Medicare

What is Medicare? Who qualifies?
Medicare is the government financed health insurance program for seniors and others receiving Social Security benefits. All persons aged 65 and over who are eligible for Social Security Retirement Insurance (having earned at least 40 quarters of Social Security coverage), and disabled persons who have received Social Security Disability Insurance (SSDI) for 24 months are eligible for Medicare. Individuals who have Lou Gehrig’s disease can receive Medicare immediately upon approval of SSDI. Individuals who have been diagnosed with End Stage Renal Disease can be receive Medicare without a determination of disability.

How does Medicare work?
Medicare has four parts that cover different health care aspects.

Part A pays for hospital stays and other related services like home care, and is free to individuals entitled to Social Security, and those with 40 quarters of coverage (in 2017 individuals can purchase Part A coverage for $413 per month (with less than 30 quarters) or $227 (between 30-39 quarters). The deductible for 2017 is $1,316 per 60-day benefit period.

Learn more about Original Medicare (Parts A & B)
Part B pays for doctor’s visits and related costs, and premiums are means-tested, so can range from $104.90 to $428.60 per month in 2017. The premium will vary depending on whether the individual is receiving Social Security benefits (and benefits from a “hold harmless” protection from high medical inflation) and whether the individual and/or their spouse is a high earner (subject to an Income Related Monthly Adjustment Amount). The Medicare Part B deductible is $183 in 2017.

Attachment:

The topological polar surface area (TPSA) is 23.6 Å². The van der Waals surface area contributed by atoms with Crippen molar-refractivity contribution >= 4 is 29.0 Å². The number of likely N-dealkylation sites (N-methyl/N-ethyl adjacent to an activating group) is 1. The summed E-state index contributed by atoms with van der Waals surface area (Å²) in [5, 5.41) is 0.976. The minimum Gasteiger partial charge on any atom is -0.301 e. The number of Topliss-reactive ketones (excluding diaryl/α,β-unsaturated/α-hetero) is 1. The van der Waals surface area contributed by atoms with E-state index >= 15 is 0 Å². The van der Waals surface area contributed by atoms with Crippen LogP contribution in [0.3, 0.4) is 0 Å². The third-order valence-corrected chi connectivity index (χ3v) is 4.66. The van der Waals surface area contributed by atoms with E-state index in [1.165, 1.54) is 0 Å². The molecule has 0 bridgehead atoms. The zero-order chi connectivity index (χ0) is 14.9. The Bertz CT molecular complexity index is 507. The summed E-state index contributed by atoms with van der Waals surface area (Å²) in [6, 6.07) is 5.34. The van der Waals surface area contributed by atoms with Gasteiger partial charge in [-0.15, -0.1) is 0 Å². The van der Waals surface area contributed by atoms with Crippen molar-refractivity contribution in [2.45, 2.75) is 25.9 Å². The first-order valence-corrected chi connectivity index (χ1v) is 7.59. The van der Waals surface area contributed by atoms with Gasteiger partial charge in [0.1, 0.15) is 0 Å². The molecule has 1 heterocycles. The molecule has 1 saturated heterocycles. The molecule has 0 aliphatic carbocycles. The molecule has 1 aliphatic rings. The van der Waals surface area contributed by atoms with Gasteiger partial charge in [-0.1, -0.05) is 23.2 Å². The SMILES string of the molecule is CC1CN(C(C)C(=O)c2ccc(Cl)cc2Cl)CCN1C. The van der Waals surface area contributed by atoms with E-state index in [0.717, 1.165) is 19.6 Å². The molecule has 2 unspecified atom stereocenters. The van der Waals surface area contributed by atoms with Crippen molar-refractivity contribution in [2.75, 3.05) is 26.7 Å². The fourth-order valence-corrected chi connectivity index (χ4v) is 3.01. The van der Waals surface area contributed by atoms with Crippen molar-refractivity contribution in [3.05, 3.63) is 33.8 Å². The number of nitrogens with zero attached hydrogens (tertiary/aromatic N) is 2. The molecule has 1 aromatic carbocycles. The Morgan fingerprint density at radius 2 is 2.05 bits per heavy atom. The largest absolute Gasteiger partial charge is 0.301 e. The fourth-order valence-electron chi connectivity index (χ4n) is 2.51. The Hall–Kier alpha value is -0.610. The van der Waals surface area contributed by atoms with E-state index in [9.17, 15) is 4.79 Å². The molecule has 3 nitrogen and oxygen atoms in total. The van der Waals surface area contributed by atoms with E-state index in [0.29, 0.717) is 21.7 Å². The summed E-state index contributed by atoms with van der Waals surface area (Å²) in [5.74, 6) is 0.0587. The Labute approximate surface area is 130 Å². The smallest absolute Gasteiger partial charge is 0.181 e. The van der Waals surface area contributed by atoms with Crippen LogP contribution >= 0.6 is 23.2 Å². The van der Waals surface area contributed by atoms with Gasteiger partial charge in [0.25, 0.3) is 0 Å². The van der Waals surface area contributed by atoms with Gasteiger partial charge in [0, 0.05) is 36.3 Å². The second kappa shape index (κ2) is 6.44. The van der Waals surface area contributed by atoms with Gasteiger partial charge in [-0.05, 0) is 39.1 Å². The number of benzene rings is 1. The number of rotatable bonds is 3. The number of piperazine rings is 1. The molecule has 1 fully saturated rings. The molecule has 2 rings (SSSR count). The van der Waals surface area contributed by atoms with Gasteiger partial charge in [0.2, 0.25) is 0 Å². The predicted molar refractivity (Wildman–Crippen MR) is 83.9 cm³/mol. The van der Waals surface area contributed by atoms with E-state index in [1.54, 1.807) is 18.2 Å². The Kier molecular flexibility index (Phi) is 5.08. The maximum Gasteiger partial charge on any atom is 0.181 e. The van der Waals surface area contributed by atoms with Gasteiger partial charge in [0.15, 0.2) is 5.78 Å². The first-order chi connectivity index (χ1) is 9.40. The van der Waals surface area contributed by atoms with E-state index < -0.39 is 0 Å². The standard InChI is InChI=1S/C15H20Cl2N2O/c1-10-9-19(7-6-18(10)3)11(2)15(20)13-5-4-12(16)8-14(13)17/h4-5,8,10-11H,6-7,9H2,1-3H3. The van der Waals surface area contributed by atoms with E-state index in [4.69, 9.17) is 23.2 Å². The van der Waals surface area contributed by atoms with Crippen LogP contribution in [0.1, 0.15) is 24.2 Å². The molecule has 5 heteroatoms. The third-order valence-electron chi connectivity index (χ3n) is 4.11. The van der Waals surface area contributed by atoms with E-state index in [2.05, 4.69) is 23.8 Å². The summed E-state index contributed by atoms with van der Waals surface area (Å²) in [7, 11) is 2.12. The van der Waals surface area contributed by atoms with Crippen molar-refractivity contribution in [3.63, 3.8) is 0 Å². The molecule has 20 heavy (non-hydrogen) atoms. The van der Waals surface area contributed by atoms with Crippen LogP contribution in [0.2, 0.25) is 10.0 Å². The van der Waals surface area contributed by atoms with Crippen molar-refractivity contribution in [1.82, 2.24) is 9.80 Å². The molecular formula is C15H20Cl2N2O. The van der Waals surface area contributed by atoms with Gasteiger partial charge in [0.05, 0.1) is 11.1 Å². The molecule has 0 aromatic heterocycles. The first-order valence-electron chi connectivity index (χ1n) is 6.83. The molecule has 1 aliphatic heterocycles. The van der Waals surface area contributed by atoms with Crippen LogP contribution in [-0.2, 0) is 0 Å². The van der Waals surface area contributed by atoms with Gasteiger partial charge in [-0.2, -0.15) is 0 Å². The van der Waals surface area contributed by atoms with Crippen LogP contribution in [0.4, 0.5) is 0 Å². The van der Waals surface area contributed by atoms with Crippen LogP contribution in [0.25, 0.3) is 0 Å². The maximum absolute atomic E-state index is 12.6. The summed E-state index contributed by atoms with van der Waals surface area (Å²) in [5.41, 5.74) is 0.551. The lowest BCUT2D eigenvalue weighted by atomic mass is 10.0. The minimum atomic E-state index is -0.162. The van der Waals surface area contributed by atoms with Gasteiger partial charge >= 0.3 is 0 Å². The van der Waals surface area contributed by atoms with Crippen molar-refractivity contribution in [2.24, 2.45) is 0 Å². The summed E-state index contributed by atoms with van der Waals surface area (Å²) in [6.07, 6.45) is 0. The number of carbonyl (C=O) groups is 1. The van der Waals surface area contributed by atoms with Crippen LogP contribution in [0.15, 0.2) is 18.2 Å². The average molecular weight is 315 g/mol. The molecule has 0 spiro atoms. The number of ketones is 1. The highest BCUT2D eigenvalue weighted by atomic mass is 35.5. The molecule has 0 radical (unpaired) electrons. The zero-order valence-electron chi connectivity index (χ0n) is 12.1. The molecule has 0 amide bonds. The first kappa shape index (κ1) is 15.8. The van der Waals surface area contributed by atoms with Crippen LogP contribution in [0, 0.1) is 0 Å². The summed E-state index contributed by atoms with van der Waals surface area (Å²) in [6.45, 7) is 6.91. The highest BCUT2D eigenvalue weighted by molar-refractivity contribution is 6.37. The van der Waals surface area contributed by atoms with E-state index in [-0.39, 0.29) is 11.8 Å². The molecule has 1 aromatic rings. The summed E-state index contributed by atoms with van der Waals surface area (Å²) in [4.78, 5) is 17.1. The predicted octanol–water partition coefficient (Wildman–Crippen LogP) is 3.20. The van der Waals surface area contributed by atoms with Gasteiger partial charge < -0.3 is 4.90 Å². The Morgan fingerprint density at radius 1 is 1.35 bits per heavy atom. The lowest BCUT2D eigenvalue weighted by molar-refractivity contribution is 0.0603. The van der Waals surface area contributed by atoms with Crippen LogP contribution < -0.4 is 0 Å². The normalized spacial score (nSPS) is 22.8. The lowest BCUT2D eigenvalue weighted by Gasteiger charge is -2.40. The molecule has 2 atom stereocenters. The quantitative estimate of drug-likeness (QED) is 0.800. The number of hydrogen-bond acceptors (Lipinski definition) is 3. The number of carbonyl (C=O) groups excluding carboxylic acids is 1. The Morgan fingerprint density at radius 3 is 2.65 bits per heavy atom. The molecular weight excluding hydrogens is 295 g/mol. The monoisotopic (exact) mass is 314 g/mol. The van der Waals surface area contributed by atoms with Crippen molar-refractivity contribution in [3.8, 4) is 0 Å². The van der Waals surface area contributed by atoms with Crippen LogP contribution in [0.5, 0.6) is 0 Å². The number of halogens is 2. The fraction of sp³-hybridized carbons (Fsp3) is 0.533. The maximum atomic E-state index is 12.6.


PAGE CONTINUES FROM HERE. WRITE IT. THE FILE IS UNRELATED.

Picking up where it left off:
Learn more about Original Medicare (Parts A & B)
Part C is Medicare Advantage, a program where individuals can opt to receive the same benefits as Part A and B and possibly additional benefits through private companies. These can be various types of insurance, including HMOs, PPOs, SNPs, PFFS or PACE. Subscribers must continue to pay the Part B premium, and possibly an extra premium for the Advantage plan.

Learn more about Medicare Advantage (Part C)
Part D is Medicare’s prescription drug coverage, which can be offered through a Medicare Advantage plan or through a stand-alone plan. Premiums are variable, though assistance is available with premiums and deductibles for low-income persons. Individuals who do not enroll in a Part D plan when eligible will be subject to the Late Enrollment Penalty on premiums should they later sign up for Part D coverage. Part D plans are potentially subject to Income Related Monthly Adjustment Amounts over and above the plan premium, paid directly to Medicare or deducted from a Social Security benefit.

Learn more about Medicare Prescription Drug Plans (Part D) Learn more about Extra Help With Prescription Drug Costs (Low Income Subsidy)
Additional coverage is available in the form of Medicare Supplemental Insurance (also known as Medigap policies). These are plans offered by private companies to provide additional benefits including original Medicare deductible and coinsurance coverage, and other benefits. These plans are standardized into Plans A, B, C, D, F, G, K, L, M and N. The factors in choosing supplemental insurance may then largely rely on cost and reputation of the company.

Learn more about Medicare Supplements (MediGap)

For more in depth information on Medicare topics, please select from the list below. Counselors are available at 303-333-3482 to help with education, enrollment, problems and appeals.You may also find helpful information at Medicare’s official site, at the Centers for Medicare and Medicaid Services (CMS), or from Colorado’s Senior Health Insurance assistance Program (SHIP).